NASA has announced that it will award the Distinguished Public Service Medal, its highest honor, to astronomer Yervant Terzian, the Tisch Distinguished Professor Emeritus. Professor…
A new study finds strange, gigantic explosions fueled by solar energy detonate just above the surface of Venus.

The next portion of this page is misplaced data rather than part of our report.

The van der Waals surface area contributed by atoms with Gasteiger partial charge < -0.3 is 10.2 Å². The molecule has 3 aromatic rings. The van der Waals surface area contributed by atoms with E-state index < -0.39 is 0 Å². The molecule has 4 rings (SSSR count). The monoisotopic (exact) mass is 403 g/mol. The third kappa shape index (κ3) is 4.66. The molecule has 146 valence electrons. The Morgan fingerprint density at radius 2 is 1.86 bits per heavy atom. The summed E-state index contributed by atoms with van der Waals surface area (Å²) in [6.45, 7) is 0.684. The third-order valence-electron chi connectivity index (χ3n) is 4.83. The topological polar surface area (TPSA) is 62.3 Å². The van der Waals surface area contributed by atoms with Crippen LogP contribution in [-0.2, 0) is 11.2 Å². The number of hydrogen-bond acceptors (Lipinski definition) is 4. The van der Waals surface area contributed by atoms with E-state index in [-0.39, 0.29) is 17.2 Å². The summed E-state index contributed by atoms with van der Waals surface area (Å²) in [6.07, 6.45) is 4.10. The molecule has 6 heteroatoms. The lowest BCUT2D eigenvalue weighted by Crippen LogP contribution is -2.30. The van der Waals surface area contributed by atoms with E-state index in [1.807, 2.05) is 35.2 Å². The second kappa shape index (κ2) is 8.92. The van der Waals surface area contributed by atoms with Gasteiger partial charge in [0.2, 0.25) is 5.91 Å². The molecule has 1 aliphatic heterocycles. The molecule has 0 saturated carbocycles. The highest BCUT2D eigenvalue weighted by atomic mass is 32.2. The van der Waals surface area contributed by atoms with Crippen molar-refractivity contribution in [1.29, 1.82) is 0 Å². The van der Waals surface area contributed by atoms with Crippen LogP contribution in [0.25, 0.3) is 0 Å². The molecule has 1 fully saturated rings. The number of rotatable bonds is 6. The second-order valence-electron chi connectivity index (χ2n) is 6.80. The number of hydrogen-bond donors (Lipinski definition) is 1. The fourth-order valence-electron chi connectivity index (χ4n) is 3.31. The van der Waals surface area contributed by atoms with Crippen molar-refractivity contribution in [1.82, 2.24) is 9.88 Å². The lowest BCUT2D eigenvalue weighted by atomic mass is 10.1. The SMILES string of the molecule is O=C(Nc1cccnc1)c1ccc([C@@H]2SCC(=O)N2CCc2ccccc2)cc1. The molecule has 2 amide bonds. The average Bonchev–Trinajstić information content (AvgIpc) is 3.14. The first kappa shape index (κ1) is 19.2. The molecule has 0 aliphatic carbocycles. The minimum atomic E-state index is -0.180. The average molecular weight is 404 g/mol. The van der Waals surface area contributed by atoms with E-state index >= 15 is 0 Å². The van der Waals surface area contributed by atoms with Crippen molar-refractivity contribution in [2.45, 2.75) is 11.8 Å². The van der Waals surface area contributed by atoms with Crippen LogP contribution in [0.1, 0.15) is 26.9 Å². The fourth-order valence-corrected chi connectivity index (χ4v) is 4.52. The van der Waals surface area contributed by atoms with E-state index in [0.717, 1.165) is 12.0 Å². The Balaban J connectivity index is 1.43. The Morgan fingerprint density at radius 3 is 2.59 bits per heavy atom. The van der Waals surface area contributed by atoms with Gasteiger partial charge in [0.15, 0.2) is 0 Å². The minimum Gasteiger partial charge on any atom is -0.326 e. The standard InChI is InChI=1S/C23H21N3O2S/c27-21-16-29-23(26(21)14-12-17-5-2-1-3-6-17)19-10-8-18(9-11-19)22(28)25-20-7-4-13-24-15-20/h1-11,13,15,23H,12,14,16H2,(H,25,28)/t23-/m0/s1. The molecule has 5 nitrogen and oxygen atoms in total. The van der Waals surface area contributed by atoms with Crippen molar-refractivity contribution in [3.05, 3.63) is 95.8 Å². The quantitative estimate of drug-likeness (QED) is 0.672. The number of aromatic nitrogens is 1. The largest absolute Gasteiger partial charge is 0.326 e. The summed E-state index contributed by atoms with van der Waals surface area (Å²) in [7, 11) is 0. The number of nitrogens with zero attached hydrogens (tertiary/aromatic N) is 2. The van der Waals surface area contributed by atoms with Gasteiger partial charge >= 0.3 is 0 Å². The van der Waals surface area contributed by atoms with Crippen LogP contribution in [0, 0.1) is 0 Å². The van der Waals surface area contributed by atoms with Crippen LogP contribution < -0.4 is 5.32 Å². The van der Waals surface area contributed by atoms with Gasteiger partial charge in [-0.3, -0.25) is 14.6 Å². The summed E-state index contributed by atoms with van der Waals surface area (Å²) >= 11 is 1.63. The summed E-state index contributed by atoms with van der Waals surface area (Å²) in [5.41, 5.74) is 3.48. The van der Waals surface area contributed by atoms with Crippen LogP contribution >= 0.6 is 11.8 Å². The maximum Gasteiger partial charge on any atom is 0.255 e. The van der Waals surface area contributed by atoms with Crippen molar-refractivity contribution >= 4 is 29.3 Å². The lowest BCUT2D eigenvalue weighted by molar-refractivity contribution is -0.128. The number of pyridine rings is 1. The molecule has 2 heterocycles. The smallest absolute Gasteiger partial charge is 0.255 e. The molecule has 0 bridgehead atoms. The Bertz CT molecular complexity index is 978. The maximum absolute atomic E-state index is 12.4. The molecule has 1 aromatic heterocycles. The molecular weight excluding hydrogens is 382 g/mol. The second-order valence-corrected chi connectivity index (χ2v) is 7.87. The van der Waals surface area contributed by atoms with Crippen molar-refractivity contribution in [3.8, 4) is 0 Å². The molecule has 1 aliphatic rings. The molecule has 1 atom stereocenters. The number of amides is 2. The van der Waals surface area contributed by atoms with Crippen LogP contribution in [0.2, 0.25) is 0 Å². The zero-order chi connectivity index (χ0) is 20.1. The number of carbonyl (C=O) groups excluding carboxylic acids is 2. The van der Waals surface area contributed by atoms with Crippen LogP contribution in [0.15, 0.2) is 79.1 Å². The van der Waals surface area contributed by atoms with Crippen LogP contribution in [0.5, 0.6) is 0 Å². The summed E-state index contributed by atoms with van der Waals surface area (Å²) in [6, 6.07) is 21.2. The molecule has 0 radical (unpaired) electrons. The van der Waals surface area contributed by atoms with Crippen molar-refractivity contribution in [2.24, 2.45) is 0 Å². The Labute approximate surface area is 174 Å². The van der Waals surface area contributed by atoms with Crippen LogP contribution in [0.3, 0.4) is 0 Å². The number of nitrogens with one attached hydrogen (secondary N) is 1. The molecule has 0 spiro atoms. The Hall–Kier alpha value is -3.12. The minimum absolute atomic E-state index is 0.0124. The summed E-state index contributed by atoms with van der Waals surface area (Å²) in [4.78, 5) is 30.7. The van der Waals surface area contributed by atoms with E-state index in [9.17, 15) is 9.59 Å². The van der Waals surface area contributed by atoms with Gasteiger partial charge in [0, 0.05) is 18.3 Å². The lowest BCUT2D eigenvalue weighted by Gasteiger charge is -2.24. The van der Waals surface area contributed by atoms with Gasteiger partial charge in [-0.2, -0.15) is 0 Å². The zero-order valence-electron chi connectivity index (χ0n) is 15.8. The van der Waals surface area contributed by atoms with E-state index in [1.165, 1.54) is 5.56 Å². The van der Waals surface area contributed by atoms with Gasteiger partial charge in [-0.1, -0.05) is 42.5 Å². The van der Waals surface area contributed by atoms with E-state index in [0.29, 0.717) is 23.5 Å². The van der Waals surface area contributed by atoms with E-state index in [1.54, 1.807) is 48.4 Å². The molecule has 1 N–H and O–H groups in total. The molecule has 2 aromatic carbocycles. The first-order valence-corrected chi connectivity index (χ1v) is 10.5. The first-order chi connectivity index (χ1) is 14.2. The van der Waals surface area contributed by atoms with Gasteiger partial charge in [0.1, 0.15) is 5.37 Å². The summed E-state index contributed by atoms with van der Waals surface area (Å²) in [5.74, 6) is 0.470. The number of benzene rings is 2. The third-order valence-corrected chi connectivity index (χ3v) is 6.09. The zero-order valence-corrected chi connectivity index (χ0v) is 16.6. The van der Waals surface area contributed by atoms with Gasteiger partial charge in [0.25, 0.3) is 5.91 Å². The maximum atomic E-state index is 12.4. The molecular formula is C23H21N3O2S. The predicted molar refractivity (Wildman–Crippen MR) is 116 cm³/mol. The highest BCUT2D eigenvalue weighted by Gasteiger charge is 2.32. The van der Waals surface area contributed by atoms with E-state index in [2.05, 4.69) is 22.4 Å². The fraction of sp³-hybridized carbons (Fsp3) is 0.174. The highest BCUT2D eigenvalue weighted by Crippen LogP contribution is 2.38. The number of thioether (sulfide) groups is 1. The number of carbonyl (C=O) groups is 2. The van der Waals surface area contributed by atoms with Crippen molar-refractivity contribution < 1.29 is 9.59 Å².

The huge eruptions, known as hot flow anomalies (HFAs), have been seen before near Earth, Saturn and possibly Mars. According to researchers the new observation is the first unambiguous confirmation of the phenomenon on Venus. It also shows that HFAs there are far different than what happens near our planet, which has a strong magnetic field. At Venus, since there’s no protective magnetic field, the explosion happens right above the surface of the planet. HFAs are caused by discontinuities in the solar wind, the million-mph flow of charged particles that streams from the sun. Sometimes these discontinuities, areas where the wind’s magnetic fields change direction sharply and abruptly, align with the wind’s flow. In this case, they remain in contact with the bow shock, the place where the solar wind slows down quickly and diverts around a planet or other large body. If such a discontinuity travels slowly across the bow shock, it traps lots of solar particles, collecting pools of super-hot plasma that can expand to be as big as Earth. These eruptions of hot plasma are dramatic events that can compress Earth’s entire magnetosphere, the protective magnetic bubble surrounding our planet. Such explosions also cause solar particles to flood into Earth’s atmosphere near the poles along the planet’s magnetic field lines, sometimes generating intense displays of the northern and southern lights. The search for this kind of space weather on Venus began in 2009 when NASA’s Messenger satellite, which is actually a mission to study Mercury, spotted what may well have been an HFA at Venus. But Messenger’s instruments could only measure a suggestive magnetic signature, not detect the temperature of the material inside, a necessary measurement to confirm the heat of a “hot” flow anomaly. For further evidence, Collinson turned to a European Space Agency spacecraft called Venus Express. Venus Express was not designed to study space weather phenomena per se, but it does have instruments that can detect magnetic fields and the charged particles, or plasma, that make up the solar wind. The researchers determined that Venus Express flew through an HFA on March 22, 2008, showing conclusively that the phenomenon exists at Venus. But HFAs likely cause explosions much closer to the surface of Venus than the Earth variety, because Venus lacks a magnetic field. While the researchers think Venusian HFAs probably push part of the planet’s atmosphere out into space, they’d need a dedicated spacecraft to really nail down the phenomenon’s full effects. But the study does suggest that HFAs may well be common on planets throughout our solar system.